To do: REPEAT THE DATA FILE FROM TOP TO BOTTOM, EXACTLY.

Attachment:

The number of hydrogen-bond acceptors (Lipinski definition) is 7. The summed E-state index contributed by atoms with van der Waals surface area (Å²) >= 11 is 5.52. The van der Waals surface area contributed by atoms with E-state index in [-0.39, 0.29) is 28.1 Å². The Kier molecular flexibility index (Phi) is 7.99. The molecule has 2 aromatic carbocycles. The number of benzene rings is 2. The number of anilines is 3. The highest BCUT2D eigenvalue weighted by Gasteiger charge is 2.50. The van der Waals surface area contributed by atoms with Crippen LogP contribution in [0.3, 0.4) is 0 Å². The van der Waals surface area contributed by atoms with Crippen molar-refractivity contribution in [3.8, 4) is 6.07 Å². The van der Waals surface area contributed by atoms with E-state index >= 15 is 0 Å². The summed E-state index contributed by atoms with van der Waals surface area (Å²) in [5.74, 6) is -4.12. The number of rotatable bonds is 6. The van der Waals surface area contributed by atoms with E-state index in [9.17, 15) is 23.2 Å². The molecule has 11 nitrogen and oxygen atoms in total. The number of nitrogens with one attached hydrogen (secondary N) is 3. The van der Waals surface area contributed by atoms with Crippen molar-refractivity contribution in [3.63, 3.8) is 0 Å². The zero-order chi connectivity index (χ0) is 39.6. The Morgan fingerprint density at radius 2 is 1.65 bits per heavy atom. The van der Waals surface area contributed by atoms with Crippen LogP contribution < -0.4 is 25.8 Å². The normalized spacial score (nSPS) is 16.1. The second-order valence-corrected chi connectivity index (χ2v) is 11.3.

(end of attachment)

The number of hydrogen-bond acceptors (Lipinski definition) is 7. The summed E-state index contributed by atoms with van der Waals surface area (Å²) >= 11 is 5.52. The van der Waals surface area contributed by atoms with E-state index in [-0.39, 0.29) is 28.1 Å². The Kier molecular flexibility index (Phi) is 7.99. The molecule has 2 aromatic carbocycles. The number of benzene rings is 2. The number of anilines is 3. The highest BCUT2D eigenvalue weighted by Gasteiger charge is 2.50. The van der Waals surface area contributed by atoms with Crippen LogP contribution in [0.3, 0.4) is 0 Å². The van der Waals surface area contributed by atoms with Crippen molar-refractivity contribution in [3.8, 4) is 6.07 Å². The van der Waals surface area contributed by atoms with E-state index >= 15 is 0 Å². The summed E-state index contributed by atoms with van der Waals surface area (Å²) in [5.74, 6) is -4.12. The number of rotatable bonds is 6. The van der Waals surface area contributed by atoms with E-state index in [9.17, 15) is 23.2 Å². The molecule has 11 nitrogen and oxygen atoms in total. The number of nitrogens with one attached hydrogen (secondary N) is 3. The van der Waals surface area contributed by atoms with Crippen molar-refractivity contribution in [3.63, 3.8) is 0 Å². The zero-order chi connectivity index (χ0) is 39.6. The Morgan fingerprint density at radius 2 is 1.65 bits per heavy atom. The van der Waals surface area contributed by atoms with Crippen LogP contribution < -0.4 is 25.8 Å². The normalized spacial score (nSPS) is 16.1. The second-order valence-corrected chi connectivity index (χ2v) is 11.3.